Phase II trial of neoadjuvant/adjuvant imatinib mesylate (IM) for advanced primary and metastatic/recurrent operable gastrointestinal stromal tumor (GIST): Early results of RTOG 0132/ACRIN 6665

Burton L. Eisenberg, Jonathan Harris, Charles Blanke, George D. Demetri, Michael Heinrich, James C. Watson, John P. Hoffman, Scott Okuno, John M. Kane, Margaret Von Mehren

    Research output: Contribution to journalArticle

    257 Citations (Scopus)

    Abstract

    Background: Therapy for gastrointestinal stromal tumors (GIST) has changed significantly with the use of imatinib mesylate (IM). Despite the success of this drug in metastatic GIST, disease progression remains a perplexing clinical issue suggesting the need for multimodality management. There have been no prospective studies either evaluating the neoadjuvant use of IM in primary GIST or as a preoperative cytoreduction agent for metastatic GIST. Methods: RTOG 0132/ACRIN 6665 was a prospective phase II study evaluating safety and efficacy of neoadjuvant IM (600 mg/day) for patients with primary GIST or the preop use of IM in patients with operable metastatic GIST. The trial continued postop IM for 2 years. Results: Sixty-three patients were entered (52 analyzable), 30 patients with primary GIST (Group A) and 22 with recurrent metastatic GIST (Group B). Response (RECIST) in Group A was (7% partial, 83% stable, 10% unknown), in Group B (4.5% partial, 91% stable, 4.5% progression). Two-year progression free survival (Group A 83%, Group B 77%). Estimated overall survival (Group A 93%, Group B 91%). Complications of surgery and IM toxicity were minimal. Conclusion: This trial represents the first prospective report of preop IM in GIST. This approach is feasible, requires multidisciplinary consultations, and is not associated with notable postop complications.

    Original languageEnglish (US)
    Pages (from-to)42-47
    Number of pages6
    JournalJournal of Surgical Oncology
    Volume99
    Issue number1
    DOIs
    StatePublished - Jan 1 2009

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    Gastrointestinal Stromal Tumors
    Imatinib Mesylate
    Disease-Free Survival
    Disease Progression
    Referral and Consultation
    Prospective Studies
    Safety
    Survival

    Keywords

    • GIST
    • Locally advanced GIST
    • Metastatic GIST
    • Neoadjuvant imatinib

    ASJC Scopus subject areas

    • Surgery
    • Oncology

    Cite this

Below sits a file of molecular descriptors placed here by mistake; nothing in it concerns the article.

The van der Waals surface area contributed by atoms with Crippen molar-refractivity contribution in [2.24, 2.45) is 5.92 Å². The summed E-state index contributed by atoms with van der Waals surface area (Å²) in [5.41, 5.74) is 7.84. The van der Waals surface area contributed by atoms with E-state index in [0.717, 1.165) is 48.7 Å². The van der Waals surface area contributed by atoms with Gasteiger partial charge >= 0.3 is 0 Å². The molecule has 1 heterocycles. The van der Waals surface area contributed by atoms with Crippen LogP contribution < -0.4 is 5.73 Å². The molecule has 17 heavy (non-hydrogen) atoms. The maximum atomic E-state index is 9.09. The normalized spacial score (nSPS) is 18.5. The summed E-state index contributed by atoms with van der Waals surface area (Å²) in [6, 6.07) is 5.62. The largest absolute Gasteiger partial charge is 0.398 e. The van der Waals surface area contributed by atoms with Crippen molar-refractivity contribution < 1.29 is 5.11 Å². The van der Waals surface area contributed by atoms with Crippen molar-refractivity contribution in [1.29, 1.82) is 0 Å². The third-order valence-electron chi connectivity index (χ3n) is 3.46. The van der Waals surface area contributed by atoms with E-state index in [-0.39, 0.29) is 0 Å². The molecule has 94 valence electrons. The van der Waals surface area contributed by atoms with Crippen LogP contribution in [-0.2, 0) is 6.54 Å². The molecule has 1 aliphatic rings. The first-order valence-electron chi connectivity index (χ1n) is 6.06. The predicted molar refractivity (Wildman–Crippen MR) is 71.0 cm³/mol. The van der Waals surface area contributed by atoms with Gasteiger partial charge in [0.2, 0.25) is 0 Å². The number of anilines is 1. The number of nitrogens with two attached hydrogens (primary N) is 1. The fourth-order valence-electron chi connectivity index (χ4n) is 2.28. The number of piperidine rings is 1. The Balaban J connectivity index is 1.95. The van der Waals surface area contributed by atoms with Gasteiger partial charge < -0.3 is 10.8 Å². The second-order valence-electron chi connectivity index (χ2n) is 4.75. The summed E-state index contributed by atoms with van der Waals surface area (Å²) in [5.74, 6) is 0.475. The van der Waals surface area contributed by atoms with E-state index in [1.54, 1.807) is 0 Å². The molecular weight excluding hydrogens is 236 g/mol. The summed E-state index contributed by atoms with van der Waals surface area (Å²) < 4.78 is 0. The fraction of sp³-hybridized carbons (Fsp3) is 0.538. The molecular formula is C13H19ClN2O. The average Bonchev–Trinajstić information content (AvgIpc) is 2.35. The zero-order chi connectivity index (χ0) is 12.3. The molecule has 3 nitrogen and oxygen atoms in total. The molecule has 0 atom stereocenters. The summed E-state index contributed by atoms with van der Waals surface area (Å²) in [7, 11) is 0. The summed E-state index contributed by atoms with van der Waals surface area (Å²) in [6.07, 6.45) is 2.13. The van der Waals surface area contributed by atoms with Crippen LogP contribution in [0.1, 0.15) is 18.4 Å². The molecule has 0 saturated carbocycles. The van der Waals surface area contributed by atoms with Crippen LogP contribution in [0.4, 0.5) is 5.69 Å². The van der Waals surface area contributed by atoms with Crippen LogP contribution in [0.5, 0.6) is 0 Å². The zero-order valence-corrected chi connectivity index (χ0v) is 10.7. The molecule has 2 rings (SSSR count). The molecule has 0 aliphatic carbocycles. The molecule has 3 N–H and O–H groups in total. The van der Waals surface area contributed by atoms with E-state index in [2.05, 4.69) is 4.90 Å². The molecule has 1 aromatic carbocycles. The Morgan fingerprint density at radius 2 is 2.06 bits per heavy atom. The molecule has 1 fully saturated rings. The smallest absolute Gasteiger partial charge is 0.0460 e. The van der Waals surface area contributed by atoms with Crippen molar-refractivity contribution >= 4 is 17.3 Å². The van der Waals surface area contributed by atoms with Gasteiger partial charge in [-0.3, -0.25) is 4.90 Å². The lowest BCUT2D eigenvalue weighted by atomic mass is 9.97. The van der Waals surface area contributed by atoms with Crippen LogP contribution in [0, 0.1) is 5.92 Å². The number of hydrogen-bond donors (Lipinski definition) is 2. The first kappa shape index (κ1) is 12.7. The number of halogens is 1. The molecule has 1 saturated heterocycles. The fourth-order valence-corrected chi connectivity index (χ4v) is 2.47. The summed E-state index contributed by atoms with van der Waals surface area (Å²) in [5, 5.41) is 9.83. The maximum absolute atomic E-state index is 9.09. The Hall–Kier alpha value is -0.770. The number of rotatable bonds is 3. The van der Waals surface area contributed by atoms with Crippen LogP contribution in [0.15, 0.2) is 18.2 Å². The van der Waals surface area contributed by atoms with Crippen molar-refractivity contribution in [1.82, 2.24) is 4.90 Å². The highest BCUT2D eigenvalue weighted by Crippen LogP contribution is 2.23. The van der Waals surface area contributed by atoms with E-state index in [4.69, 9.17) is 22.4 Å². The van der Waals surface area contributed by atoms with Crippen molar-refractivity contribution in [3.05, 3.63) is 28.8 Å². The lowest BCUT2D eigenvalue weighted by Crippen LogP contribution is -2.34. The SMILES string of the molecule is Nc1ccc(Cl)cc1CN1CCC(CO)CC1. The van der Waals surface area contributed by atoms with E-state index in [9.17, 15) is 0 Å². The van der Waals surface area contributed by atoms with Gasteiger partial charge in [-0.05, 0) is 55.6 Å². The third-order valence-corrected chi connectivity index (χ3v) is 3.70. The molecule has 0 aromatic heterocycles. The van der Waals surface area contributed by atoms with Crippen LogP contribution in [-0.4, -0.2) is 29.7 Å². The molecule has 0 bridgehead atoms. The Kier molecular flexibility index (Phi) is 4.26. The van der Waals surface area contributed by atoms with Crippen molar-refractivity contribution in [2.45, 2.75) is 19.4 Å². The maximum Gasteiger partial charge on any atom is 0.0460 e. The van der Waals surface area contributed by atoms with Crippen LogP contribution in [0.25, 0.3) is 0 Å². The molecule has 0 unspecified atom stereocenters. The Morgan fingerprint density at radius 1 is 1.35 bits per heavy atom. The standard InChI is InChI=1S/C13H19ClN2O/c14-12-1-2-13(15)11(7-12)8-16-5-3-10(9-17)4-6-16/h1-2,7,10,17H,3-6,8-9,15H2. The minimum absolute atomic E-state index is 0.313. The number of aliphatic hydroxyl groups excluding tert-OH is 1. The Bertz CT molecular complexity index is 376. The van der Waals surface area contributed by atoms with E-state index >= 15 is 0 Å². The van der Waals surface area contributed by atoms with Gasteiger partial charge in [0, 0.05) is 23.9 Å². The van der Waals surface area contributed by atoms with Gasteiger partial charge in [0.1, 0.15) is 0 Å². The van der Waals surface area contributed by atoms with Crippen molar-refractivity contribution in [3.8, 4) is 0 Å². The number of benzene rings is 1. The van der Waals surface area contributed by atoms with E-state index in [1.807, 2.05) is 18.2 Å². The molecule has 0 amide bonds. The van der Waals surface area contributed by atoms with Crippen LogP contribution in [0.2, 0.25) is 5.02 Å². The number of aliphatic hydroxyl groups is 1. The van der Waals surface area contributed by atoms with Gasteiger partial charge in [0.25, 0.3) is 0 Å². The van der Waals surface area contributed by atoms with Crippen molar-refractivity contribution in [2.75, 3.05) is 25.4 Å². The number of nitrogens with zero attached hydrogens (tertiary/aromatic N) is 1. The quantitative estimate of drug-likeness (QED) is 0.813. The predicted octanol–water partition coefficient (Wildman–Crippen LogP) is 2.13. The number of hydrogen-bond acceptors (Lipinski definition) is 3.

Phase II trial of neoadjuvant/adjuvant imatinib mesylate (IM) for advanced primary and metastatic/recurrent operable gastrointestinal stromal tumor (GIST) : Early results of RTOG 0132/ACRIN 6665. / Eisenberg, Burton L.; Harris, Jonathan; Blanke, Charles; Demetri, George D.; Heinrich, Michael; Watson, James C.; Hoffman, John P.; Okuno, Scott; Kane, John M.; Von Mehren, Margaret.

    In: Journal of Surgical Oncology, Vol. 99, No. 1, 01.01.2009, p. 42-47.

    Research output: Contribution to journalArticle

    Eisenberg, Burton L. ; Harris, Jonathan ; Blanke, Charles ; Demetri, George D. ; Heinrich, Michael ; Watson, James C. ; Hoffman, John P. ; Okuno, Scott ; Kane, John M. ; Von Mehren, Margaret. / Phase II trial of neoadjuvant/adjuvant imatinib mesylate (IM) for advanced primary and metastatic/recurrent operable gastrointestinal stromal tumor (GIST) : Early results of RTOG 0132/ACRIN 6665. In: Journal of Surgical Oncology. 2009 ; Vol. 99, No. 1. pp. 42-47.
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    abstract = "Background: Therapy for gastrointestinal stromal tumors (GIST) has changed significantly with the use of imatinib mesylate (IM). Despite the success of this drug in metastatic GIST, disease progression remains a perplexing clinical issue suggesting the need for multimodality management. There have been no prospective studies either evaluating the neoadjuvant use of IM in primary GIST or as a preoperative cytoreduction agent for metastatic GIST. Methods: RTOG 0132/ACRIN 6665 was a prospective phase II study evaluating safety and efficacy of neoadjuvant IM (600 mg/day) for patients with primary GIST or the preop use of IM in patients with operable metastatic GIST. The trial continued postop IM for 2 years. Results: Sixty-three patients were entered (52 analyzable), 30 patients with primary GIST (Group A) and 22 with recurrent metastatic GIST (Group B). Response (RECIST) in Group A was (7{\%} partial, 83{\%} stable, 10{\%} unknown), in Group B (4.5{\%} partial, 91{\%} stable, 4.5{\%} progression). Two-year progression free survival (Group A 83{\%}, Group B 77{\%}). Estimated overall survival (Group A 93{\%}, Group B 91{\%}). Complications of surgery and IM toxicity were minimal. Conclusion: This trial represents the first prospective report of preop IM in GIST. This approach is feasible, requires multidisciplinary consultations, and is not associated with notable postop complications.",